I just returned from teaching an early church history class to 25 pastors in Liberia, and, knowing that most people aren’t that interested in hearing about someone else’s trip, I’ll limit my report to a few observations.
- I just spent more than a week without access to email, the Internet, CNN, and any news from the West, and the only thing that suffered was this blog and my fantasy football team (appropriately named after the third century Neoplatonist philosopher, Ammonius Saccas).
- It’s refreshing to be in a culture that values relationships more than tasks. The Liberians are connected to each other and patient with each other in ways that this community-starved American can only envy.
· It’s frustrating to be in a culture that values relationships more than tasks. My Liberian friend Nuwoe is exasperated by his friends’ lack of an entrepreneurial spirit. He claims that they could vastly improve their situation if they had the vision and discipline to create jobs to meet their needs. For example, rather than raise their own cattle, Liberians import beef, which makes it too expensive for many people.
· If Family Christian Bookstores was a country, it would be Liberia. God-signage is everywhere, from “His Grace Foreign Exchange” to a “God is my light” phone card seller to a “God is Great” furniture store (probably a Muslim).
· The aftermath of war is depressing. Liberia feels a bit like when the children of “Chronicles of Narnia” returned years later to Cair Paravel. Weeds are growing up through the concrete of empty fountains, beautiful beaches are strewn with litter, once beautiful buildings are ransacked and crumbling, and everyone endures periods without electricity.
· Chinese restaurants are chameleons that conform to the character of their host country. In Italy they arrange their menu in four courses to imitate the Italian 4 plate dinner, in America their dishes are sweeter to please our palate, and in Liberia they deep fry everything just like the Liberians like. If you want to know what is unique about a country’s cuisine, visit a Chinese restaurant and notice how it differs from Chinese restaurants in the States.
· Something is wrong with this picture: A country where 80% of the people claim to be Christian (Nuwoe thinks that only half that are genuine believers) has an 85% unemployment rate and a recent history of a long and brutal civil war. This is a disturbing trend across Africa—the world’s poorest countries also have the greatest number of confessing Christians. Could these people benefit from learning how the Christian worldview impacts all of life?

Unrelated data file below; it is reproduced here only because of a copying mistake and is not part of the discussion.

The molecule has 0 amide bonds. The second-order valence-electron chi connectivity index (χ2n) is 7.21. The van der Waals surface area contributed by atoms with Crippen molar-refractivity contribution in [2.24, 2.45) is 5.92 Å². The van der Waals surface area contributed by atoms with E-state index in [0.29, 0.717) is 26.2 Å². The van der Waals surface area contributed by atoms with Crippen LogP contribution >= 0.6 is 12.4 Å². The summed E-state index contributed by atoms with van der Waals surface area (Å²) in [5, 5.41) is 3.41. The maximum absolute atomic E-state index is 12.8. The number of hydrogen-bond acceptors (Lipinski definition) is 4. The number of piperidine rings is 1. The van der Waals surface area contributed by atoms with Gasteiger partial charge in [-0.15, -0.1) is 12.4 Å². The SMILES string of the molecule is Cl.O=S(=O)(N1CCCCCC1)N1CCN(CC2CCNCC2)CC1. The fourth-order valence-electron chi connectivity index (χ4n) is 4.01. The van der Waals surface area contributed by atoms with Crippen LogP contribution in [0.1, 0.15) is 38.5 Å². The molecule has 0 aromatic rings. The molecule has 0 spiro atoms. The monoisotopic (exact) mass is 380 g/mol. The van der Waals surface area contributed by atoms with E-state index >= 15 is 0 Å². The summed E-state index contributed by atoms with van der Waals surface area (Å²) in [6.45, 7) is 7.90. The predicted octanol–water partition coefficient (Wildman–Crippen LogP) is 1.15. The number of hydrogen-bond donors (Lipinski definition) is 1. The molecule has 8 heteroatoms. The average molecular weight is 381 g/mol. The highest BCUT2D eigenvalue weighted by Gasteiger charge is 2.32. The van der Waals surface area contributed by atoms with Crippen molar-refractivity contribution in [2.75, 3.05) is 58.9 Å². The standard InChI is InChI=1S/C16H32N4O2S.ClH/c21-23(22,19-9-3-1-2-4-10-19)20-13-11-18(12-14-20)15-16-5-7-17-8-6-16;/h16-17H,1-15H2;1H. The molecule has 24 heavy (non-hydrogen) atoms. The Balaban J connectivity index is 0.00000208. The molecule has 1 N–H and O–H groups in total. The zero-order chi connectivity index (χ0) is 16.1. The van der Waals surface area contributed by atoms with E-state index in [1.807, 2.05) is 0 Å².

· I taught the Christian worldview to my students, and they seemed very interested and excited about it. Though it may take some time to settle in. They agreed that one application from the Christian worldview is that they and their churches should stop littering, but then on the last day one student kindly asked if he might throw away my plastic bag of orange peels, and when I gave it to him, he walked over to the edge of the lawn and heaved it into the bushes.
· The Liberian pastors studied hard, read closely, asked good questions, and would perform well in my classroom here in the States. They also appreciate what they learn. One student raised his hand during class and said that he just wanted to thank God for some key truth that he had just learned. I don’t think that has ever happened here in America!
· I spent an evening in the dark halls of the National Police Headquarters, but this time it wasn’t my fault. I tagged along with Nuwoe, who went to release two friends who were arrested by the government for presiding over schools which were not accredited. Interesting experience. Imagine living in a country where most government officials act like the governor of Illinois.
· Liberia is not a fun place to be. It’s dirty and dusty and dangerous. This is why I appreciate Nuwoe. He returned with his family after the war rather than remain in his comfortable life in Nigeria because he realized that the Liberians needed his help more. May we all follow his lead, serving where we are needed rather than where we are rewarded. Hopefully this will be the same place, but if not, let’s prepare to sacrifice.
· It’s not the end of the world should America fall into a depression, but it will feel like it. I just saw a country with 85% unemployment, and though it lacks a lot of things, it still provides enough basic necessities to sustain life. People without jobs still smile and laugh and learn to get by. It’s not pretty, but it’s possible.